give me some sugar info.
June 2, 2010 11:24 AM   Subscribe

What are the real differences in darker, unrefined sugars and white table sugars other than "processing is bad, mmmkay"?

I've heard for years that White Sugar is the devil. That "raw" unrefined sugars are the way to go nutritionally. I've even had people tell me that demerara and turbinado sugars don't promote tooth decay! (I have found nothing to back this up)

I like unrefined sugar and have been buying demerara (at considerable expense compared to the white) for years. Having recently researched the issue on the internet I can not find any reason why, other than taste and the fact that processing somehow equals bad, I should be eschewing white table sugar in favor of raw. Can anyone give me reputable links or sources for real data on concrete nutritional values/differences for them? Or can explain how or why there is a difference beyond the molasses contained in the raw?
posted by dozo to Food & Drink (18 answers total) 6 users marked this as a favorite
Best answer: Raw sugar is not sold for use as a food, because it's dirty. Demerara sugar, Sugar in the Raw®, and other forms of refined sugar have a more interesting flavor than refined white sugar, but no significant health benefits. In any case, fresh fruits and vegetables provide far more nutrition per gram of sugar content. The fructose that makes up half of the sucrose molecule has many ill effects on health when eaten to excess, regardless of whether a little molasses is retained for flavor.
posted by Ery at 11:35 AM on June 2, 2010 [3 favorites]

Best answer: It's all just sugar. Anyone saying that it has any difference nutritionally or difference in terms of tooth decay is optimistic at best, crazy at worst. The small amount of molasses may increase the iron content slightly but otherwise it's sugar.
posted by GuyZero at 11:43 AM on June 2, 2010 [1 favorite]

My sister the vegan won't eat refined white sugar because much of it is refined through the use of bone char, and thus isn't vegan.

I don't think I've heard of nutritional differences between the two though - even from my sister, and she insists on having this discussion every time I eat something with refined sugar in front of her : )
posted by CharlieSue at 11:55 AM on June 2, 2010 [1 favorite]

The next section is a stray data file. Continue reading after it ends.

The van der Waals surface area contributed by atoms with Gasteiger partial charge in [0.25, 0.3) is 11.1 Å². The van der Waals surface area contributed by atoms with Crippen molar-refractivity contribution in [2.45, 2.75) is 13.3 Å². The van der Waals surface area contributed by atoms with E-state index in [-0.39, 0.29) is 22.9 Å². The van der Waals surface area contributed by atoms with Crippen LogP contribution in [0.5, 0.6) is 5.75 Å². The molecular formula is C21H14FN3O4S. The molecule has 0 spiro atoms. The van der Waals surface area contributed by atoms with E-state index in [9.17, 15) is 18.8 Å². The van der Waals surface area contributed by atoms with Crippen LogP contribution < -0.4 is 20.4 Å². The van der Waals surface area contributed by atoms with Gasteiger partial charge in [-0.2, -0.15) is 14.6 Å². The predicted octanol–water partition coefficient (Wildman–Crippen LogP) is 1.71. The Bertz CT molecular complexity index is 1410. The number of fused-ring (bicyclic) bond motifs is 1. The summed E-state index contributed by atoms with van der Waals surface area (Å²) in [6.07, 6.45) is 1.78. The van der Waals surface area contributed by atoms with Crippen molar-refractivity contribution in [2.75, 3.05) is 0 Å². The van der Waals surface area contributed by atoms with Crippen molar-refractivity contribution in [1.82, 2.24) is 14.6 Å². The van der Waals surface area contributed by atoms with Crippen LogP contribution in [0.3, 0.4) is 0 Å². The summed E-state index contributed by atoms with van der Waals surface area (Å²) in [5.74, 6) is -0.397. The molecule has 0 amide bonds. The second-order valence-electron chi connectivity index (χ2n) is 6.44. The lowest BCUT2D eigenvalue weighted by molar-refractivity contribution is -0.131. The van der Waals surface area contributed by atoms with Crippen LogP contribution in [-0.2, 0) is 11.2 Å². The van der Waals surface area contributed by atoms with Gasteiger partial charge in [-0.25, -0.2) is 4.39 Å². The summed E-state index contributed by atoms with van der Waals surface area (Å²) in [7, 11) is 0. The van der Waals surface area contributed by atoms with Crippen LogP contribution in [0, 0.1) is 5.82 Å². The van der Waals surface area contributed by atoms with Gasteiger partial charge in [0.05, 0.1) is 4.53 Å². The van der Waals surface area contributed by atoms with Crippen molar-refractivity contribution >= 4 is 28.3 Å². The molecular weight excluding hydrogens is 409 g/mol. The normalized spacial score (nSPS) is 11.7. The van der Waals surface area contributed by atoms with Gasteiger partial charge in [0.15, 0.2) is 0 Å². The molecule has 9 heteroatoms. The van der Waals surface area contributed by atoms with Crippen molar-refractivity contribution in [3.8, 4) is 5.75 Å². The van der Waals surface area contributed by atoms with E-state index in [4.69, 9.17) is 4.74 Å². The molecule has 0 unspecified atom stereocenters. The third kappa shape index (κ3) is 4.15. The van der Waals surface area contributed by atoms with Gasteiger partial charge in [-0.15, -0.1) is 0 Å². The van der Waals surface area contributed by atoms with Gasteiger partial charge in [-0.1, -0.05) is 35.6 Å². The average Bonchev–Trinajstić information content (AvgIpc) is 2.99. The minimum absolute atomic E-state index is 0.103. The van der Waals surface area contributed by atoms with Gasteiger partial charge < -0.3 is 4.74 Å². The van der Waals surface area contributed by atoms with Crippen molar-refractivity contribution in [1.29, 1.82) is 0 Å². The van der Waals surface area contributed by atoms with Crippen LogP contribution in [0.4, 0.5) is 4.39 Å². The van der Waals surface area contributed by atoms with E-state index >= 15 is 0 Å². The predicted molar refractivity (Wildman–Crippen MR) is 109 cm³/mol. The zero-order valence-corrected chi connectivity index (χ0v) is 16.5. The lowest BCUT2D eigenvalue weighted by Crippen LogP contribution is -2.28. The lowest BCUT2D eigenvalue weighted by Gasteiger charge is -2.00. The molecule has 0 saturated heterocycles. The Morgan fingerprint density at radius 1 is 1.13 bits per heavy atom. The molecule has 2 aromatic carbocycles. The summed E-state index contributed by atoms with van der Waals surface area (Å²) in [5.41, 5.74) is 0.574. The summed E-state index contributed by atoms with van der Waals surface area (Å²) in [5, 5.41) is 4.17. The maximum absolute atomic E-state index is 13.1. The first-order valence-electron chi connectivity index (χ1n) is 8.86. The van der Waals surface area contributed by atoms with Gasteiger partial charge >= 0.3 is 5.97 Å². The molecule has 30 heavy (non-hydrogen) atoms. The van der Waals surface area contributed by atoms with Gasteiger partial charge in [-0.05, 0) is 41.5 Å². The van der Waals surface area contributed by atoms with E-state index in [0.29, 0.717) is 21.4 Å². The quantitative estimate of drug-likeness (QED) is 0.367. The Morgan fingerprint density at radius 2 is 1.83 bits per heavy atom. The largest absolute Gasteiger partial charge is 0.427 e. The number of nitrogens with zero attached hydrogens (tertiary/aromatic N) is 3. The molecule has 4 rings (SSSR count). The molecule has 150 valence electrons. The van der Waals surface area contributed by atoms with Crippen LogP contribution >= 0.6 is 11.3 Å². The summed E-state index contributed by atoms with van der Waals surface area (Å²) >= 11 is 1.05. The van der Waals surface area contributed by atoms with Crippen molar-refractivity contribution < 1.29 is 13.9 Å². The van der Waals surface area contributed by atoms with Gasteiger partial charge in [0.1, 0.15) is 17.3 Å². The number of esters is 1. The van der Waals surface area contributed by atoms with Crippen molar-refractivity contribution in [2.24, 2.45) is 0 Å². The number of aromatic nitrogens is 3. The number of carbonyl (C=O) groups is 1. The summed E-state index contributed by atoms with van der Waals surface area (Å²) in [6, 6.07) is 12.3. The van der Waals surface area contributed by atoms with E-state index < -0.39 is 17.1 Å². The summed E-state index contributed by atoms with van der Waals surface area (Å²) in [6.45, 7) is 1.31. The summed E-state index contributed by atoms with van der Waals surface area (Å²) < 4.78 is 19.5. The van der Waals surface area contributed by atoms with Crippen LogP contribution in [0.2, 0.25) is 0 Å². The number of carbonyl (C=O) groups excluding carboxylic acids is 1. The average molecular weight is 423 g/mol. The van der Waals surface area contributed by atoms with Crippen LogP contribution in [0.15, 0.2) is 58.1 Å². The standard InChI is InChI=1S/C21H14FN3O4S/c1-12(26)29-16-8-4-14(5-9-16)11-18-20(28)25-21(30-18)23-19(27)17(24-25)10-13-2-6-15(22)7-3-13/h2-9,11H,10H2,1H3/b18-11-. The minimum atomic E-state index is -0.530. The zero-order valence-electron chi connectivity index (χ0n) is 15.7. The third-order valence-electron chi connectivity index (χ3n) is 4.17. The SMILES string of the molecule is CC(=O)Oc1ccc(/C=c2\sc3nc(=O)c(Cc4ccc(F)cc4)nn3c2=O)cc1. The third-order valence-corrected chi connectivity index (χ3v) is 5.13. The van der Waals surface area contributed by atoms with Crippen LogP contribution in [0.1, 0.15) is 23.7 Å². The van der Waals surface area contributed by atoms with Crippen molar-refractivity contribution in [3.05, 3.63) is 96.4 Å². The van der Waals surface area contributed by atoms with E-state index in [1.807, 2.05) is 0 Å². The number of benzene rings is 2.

What you want to know is the glycemic index (or glycemic load) of various sugars. If a reliable source says there's a significant difference between raw and processed sugars, then there's a significant difference.

That said, if you're eating enough sugar for it to really matter, the difference between the two is probably the least of your problems.

(Sucrose vs. fructose vs. glucose vs. HFCS is a much more significant distinction.)
posted by callmejay at 12:17 PM on June 2, 2010

I went on a tour of a sugar factory once. It turns out that demerara and brown sugar actually slightly MORE processed than white. (Sugar that is less processed or 'raw' is illegal to sell, as it should be - it's super dirty). When white sugar is made, they strip out all the molasses. When demerara is made, some of the molasses is added back in. For brown sugar, even more molasses is added back in.

If you want avoid the negative health effects of sugar, you just have to stop eating sugar, really.
posted by Kololo at 12:34 PM on June 2, 2010 [4 favorites]

Presumably sugarcane has ways of controlling bacteria that would metabolize its sucrose the way that streptococcus does in your mouth to produce tooth decay, and it seems possible less refined sugars would retain parts of such defenses that would be refined away, such as a special enzyme-blocking polysaccharide, say.

But it's a tough case to make.
posted by jamjam at 12:40 PM on June 2, 2010

Response by poster: Ery: Both of your links are enlightening and give me better info than I've found yet. The FDA link is exactly what I was supposing, that darker sugars are, in fact, refined similarly (though kosher and vegan) to white.

callmejay: If a reliable source says there's a significant difference...

The problem I've run into is that I've found few reliable sources.

I don't really ingest that much sugar; it's used mostly to sweeten coffee and tea. I'm paying 5 USD for 2 lbs as opposed to 1.75 USD for 5 lbs, and I just want to be able to make the choice of expense vs taste without false influence.